Tuesday, 22 September 2009

The Prescient Baron

"We put in at Namuka Bay ... and there visited the Navesi saw-pits. The owner ... has acquired considerable knowledge of the native timber. He says that if people were not so prejudiced he could prove to them that Fiji produces wood equal to any imported. As yet much of the forest is untouched, but the supply in an island the size of Viti Levu, especially when considerable tracts of its surface are bare, can by by no means inexhaustible. An instance in point; the sandalwood forests of Vanua Levu, which first brought the Fijian Islands into note by attracting traders to their shores, have for some time ceased to exist, and the trees have been felled so assiduously as almost to exterminate the Santalum yasi in this island. This is a fact that ought not to be lost sight of, and the sooner stringent laws are brought into force for the regulation of tree felling, the better for the future prospects of the colony."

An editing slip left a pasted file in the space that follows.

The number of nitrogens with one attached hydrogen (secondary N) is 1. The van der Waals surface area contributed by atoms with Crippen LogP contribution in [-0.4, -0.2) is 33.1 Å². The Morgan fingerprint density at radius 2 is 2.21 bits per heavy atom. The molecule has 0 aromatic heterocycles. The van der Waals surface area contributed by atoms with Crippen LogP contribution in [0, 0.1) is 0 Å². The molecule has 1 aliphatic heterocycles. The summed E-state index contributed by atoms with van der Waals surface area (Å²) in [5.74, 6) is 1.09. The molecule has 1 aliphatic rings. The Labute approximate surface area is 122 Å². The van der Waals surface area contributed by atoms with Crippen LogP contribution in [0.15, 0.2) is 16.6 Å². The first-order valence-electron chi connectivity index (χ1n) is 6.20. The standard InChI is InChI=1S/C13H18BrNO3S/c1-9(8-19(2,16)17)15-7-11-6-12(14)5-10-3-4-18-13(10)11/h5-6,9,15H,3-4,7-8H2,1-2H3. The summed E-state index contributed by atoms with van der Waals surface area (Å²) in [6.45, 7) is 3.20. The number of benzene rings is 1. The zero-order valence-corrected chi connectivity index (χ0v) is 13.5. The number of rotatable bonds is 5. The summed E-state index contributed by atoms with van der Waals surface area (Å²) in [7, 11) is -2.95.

The Baron Anatole von Hügel wrote these words on his trip from Levuka to Sigatoka in 1875. He spent two years in Fiji collecting birds and buying traditional objects for the Cambridge Museum. His journals are a fascinating and informative read of Fiji in the early days of colonisation.

His remarks above are remarkably foresighted, but have sadly gone unheeded. No doubt if he were around to visit Fiji today both him and his sawmilling friend would be dismayed to find extensive plantations of mahogany and pine, and very little legislation protecting and regulating logging.

Those who cannot learn from history are doomed to repeat it.

Roth J and Hooper S (Eds). 1990. The Fiji Journals of Baron Anatole von Hügel. Fiji Museum, Suva.

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